Wednesday, February 28, 2007

Software system longevity paradigms

Software systems functionality often needs to survive changes like hardware and software failures, version upgrades, and system reimplementation.

There are two basic paradigms in providing this property: intentional and orthogonal. The differences between these two paradigms might look insignificant at first sight, but they lead to different properties of the products. I have an obvious bias in favor of intentional paradigm.

Saving State - Orthogonal Paradigm

In this paradigm the application state is saved. Saved artifacts are considered as based on the application. The saved state might be the entire application state or just a part of it. This functionality is often considered as orthogonal to other application functionality. A programmer working in this paradigm generally does not want to care if it is working with persistent objects or not. The features of persistence layer that leaks to application layer are often considered as sad facts of life and framework clutter.

The basic principle is that the entire software system survives because each application (or at least an important part of it) survives.

There are a lot of systems that use this paradigm.
  1. MS Office file formats

  2. OS hibernate

  3. Java object serialization

  4. CapROS

  5. JDO 1.0

  6. Most of object databases
Some of these technologies can be also used in the context of the intentional paradigm. But they are designed in the context of the orthogonal paradigm.

This paradigm has many features that make it attractive in the eyes of the developer. It is very simple to start using. An existing application object is just marked as persistent. So a developer does not have to learn a new technology.

The fundamental "feature" of this paradigm is that it assumes that the application does not change significantly during its life cycle. Problems surface when this assumption is invalidated. When the application evolves, it is hard to migrate data to a new version application. It is even harder to use data from other applications. Particularly if another programming language is used.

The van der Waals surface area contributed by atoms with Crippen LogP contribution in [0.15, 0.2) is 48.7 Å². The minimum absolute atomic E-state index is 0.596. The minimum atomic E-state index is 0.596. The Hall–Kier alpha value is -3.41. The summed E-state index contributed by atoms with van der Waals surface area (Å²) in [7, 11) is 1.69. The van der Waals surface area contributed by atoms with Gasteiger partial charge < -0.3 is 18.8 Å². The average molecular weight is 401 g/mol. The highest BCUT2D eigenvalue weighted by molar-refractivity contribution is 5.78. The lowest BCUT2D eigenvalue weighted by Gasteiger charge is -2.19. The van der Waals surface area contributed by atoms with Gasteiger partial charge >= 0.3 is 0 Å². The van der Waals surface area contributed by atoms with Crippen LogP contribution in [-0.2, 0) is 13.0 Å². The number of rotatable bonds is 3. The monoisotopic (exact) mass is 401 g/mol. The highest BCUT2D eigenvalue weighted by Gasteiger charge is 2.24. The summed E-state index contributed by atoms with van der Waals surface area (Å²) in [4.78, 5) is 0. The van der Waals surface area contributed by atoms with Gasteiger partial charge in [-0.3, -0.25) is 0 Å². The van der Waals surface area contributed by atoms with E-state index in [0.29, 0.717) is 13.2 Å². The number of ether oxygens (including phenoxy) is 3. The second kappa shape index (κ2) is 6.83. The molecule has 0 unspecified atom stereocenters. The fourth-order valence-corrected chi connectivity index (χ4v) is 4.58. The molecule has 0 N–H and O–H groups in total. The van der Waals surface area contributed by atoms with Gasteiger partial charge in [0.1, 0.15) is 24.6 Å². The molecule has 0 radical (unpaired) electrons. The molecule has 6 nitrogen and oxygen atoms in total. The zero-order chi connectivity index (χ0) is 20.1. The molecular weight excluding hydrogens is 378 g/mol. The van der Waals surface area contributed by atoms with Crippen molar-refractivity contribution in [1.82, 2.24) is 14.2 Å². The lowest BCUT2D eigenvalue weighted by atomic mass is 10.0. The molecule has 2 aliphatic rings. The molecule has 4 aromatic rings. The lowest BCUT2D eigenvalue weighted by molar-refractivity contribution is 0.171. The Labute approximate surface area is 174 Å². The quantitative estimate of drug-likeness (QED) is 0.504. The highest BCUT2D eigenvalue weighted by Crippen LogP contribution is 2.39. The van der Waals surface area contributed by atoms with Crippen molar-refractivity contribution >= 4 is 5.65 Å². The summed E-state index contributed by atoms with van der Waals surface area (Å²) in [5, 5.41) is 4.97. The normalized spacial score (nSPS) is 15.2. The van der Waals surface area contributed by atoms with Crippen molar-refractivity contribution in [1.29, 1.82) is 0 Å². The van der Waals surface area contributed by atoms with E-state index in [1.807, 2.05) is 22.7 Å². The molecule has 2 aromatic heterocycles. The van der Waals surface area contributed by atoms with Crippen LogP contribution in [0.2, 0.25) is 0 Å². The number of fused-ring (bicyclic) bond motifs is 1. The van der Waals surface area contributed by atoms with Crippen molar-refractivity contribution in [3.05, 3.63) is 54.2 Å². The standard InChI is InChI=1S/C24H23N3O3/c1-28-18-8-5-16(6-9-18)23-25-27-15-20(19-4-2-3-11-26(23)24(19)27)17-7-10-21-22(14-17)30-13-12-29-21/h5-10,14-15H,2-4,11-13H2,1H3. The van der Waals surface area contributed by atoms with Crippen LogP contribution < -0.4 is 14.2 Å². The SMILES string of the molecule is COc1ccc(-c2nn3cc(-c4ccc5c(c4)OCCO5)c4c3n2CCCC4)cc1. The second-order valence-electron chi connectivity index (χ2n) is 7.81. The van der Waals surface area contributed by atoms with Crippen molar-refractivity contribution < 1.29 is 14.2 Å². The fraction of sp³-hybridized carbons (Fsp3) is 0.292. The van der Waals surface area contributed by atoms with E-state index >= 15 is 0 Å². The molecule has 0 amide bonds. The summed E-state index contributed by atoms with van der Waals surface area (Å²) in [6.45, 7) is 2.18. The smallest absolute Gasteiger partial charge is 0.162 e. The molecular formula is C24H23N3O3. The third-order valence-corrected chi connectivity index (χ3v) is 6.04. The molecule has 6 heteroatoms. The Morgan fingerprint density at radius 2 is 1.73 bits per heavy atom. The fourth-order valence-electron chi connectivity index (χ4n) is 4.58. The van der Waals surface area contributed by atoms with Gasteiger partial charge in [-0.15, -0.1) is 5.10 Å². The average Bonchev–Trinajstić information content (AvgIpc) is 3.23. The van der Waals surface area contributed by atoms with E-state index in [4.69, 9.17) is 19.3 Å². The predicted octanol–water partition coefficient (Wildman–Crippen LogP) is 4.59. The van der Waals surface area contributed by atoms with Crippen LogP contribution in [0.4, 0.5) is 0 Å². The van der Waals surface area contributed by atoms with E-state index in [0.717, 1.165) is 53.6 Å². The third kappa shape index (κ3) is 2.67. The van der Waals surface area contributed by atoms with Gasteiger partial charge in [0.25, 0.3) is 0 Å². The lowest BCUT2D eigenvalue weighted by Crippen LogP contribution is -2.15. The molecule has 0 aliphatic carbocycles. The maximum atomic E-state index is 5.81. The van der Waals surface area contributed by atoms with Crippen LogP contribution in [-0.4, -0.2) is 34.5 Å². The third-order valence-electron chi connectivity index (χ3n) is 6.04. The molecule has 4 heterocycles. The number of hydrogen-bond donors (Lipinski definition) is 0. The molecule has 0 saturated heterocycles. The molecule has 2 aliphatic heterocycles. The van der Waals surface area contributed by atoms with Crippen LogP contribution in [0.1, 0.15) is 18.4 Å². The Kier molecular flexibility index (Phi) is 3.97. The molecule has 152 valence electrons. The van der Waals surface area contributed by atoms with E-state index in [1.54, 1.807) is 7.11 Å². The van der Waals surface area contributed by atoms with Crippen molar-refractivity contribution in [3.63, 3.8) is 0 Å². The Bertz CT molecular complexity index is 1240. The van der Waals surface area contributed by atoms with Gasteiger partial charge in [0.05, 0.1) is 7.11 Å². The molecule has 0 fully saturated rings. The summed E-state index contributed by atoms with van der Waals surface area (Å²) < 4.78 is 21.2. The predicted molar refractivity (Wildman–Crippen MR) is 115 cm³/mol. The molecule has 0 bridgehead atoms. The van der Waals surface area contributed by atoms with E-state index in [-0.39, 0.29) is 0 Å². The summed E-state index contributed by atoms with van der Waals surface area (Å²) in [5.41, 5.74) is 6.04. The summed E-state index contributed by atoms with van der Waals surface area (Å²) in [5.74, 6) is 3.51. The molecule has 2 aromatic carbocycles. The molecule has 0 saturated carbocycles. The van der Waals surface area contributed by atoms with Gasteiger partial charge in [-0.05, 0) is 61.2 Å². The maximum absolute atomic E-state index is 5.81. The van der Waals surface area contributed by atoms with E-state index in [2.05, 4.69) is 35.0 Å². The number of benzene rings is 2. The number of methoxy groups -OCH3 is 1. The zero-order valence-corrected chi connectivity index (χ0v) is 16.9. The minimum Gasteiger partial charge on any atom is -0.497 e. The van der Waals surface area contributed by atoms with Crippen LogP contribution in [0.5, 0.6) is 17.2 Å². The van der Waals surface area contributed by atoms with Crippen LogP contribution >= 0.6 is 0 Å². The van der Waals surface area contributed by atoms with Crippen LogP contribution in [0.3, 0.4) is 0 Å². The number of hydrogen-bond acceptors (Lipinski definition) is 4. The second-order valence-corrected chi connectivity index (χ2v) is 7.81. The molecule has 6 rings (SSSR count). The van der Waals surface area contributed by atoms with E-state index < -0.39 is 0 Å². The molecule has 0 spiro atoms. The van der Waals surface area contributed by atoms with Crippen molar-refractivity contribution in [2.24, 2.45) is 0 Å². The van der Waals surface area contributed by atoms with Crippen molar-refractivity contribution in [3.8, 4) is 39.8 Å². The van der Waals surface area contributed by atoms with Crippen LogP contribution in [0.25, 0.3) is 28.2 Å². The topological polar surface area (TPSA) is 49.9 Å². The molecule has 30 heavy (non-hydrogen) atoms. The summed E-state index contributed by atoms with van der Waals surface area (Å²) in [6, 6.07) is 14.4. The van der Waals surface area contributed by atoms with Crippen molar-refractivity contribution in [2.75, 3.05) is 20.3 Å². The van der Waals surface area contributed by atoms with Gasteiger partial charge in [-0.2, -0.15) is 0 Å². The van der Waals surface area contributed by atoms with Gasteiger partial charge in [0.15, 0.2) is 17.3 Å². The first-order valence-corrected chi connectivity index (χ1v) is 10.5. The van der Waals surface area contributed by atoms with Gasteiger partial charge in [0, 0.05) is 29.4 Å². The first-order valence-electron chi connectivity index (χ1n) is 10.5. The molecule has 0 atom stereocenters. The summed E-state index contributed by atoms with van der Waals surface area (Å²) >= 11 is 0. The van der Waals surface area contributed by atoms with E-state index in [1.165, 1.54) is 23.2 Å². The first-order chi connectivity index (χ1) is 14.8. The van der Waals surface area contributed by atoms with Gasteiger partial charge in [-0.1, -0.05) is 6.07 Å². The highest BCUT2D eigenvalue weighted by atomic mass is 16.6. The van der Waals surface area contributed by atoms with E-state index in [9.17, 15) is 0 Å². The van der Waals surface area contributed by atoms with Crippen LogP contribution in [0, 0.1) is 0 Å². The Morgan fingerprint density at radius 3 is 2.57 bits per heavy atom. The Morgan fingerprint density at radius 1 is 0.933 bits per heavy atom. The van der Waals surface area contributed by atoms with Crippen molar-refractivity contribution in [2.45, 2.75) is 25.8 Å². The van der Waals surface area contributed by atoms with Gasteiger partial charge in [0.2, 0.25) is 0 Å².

Problems of Java object serialization are relatively well documented. For example, almost each swing component JavaDoc file states that successful deserialization in other version of Java is unlikely.

JDO 1.0 changes semantics of Java objects using enhancer tool. This causes a number of interesting problems. On source level, objects look the same as they were before they we made persistent. Theoretically it could save a programmer from changing the code that had previously worked with these objects. However the behavior of the objects changes in the number of ways. Among other things, the tool replaces field access instructions with method calls. And if fields are public, it requires changes of persistent classes and client classes. The places that previously could not have been throwing an exception, now can throw an exception. Reflection stops to work because there are no more such fields in the class.

The problems of other products created in orthogonal persistence paradigm are also well documented. The hibernate functionality of operating systems possibly one of few places where the paradigm is applicable and quite natural. In this case it sometimes fails mostly because hardware and drivers are not quite ready for it.

Accessing Data - Intentional Paradigm

In this paradigm the application works with data that have life time longer than application's one. The application is considered to be dependent on the data rather than reverse as in orthogonal paradigm. This is paradigm looks more natural to me as the thing with shorter lifetime depends on the thing with longer lifetimes. Working with persistent data is considered as part of application functionality and constructs specific to persistence layers (like transactions) are considered as an essential part of application logic rather than unnecessary clutter.

The basic principle is that we ensure that the data survives, and an application is a transient thing anyway. It could die any time. Upon restart it will be able to work with the data again. Some data could be lost, but this is a known risk that should have been calculated.

There are a lot of systems that use this paradigm.
  1. Relational and SQL databases
  2. File systems
  3. OASIS Open Document Format
  4. Java XML Binding
Products created in the context of the intentional paradigm are usually a bit harder to use because the code that works with persistent state is aware of this fact. There is no attempt to create an illusion that these objects are just local to the application.

However, because of this, there are no problems related to the situation when an illusion breaks. The decisions related to persistence are explicit and they are part of the application logic.

If data is considered as separate thing from the application from the start, the features like upgradeability, support for multiple applications, and for legacy versions of the application come relatively naturally.

I think that the orthogonal paradigm is suitable only in cases of short lived data that can be written and read by the single version of the single application. There are quite a lot of such situations. But if such paradigms quickly fails in the case of modern EIS where applications are created, replaced (and often by rewriting them in another programming language), changed, and retired. And this is possibly one of most significant reasons why OODBMS (which are mostly developed in the context of the orthogonal paradigm) failed to overtake SQL databases (which are developed in the context of the intentional paradigm) in EIS.

No comments: